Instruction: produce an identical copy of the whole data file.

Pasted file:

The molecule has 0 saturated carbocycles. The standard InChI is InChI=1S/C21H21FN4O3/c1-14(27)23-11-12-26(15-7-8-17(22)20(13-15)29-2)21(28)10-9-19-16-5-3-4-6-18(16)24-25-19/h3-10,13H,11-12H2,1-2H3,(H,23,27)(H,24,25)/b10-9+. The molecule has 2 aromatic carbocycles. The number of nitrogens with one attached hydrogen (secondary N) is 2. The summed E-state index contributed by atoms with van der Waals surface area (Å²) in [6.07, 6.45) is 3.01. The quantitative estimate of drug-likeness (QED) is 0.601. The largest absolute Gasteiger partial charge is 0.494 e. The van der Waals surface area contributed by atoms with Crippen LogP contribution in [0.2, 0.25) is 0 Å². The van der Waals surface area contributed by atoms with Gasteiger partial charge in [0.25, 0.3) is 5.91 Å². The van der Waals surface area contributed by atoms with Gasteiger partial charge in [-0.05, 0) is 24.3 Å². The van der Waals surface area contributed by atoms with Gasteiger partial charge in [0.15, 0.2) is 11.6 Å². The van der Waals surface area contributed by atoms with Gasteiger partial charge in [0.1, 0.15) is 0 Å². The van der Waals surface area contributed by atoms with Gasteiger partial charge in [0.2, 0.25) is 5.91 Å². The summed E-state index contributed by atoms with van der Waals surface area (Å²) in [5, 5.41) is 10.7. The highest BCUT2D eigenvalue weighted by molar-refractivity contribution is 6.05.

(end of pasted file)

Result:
The molecule has 0 saturated carbocycles. The standard InChI is InChI=1S/C21H21FN4O3/c1-14(27)23-11-12-26(15-7-8-17(22)20(13-15)29-2)21(28)10-9-19-16-5-3-4-6-18(16)24-25-19/h3-10,13H,11-12H2,1-2H3,(H,23,27)(H,24,25)/b10-9+. The molecule has 2 aromatic carbocycles. The number of nitrogens with one attached hydrogen (secondary N) is 2. The summed E-state index contributed by atoms with van der Waals surface area (Å²) in [6.07, 6.45) is 3.01. The quantitative estimate of drug-likeness (QED) is 0.601. The largest absolute Gasteiger partial charge is 0.494 e. The van der Waals surface area contributed by atoms with Crippen LogP contribution in [0.2, 0.25) is 0 Å². The van der Waals surface area contributed by atoms with Gasteiger partial charge in [0.25, 0.3) is 5.91 Å². The van der Waals surface area contributed by atoms with Gasteiger partial charge in [-0.05, 0) is 24.3 Å². The van der Waals surface area contributed by atoms with Gasteiger partial charge in [0.15, 0.2) is 11.6 Å². The van der Waals surface area contributed by atoms with Gasteiger partial charge in [0.1, 0.15) is 0 Å². The van der Waals surface area contributed by atoms with Gasteiger partial charge in [0.2, 0.25) is 5.91 Å². The summed E-state index contributed by atoms with van der Waals surface area (Å²) in [5, 5.41) is 10.7. The highest BCUT2D eigenvalue weighted by molar-refractivity contribution is 6.05.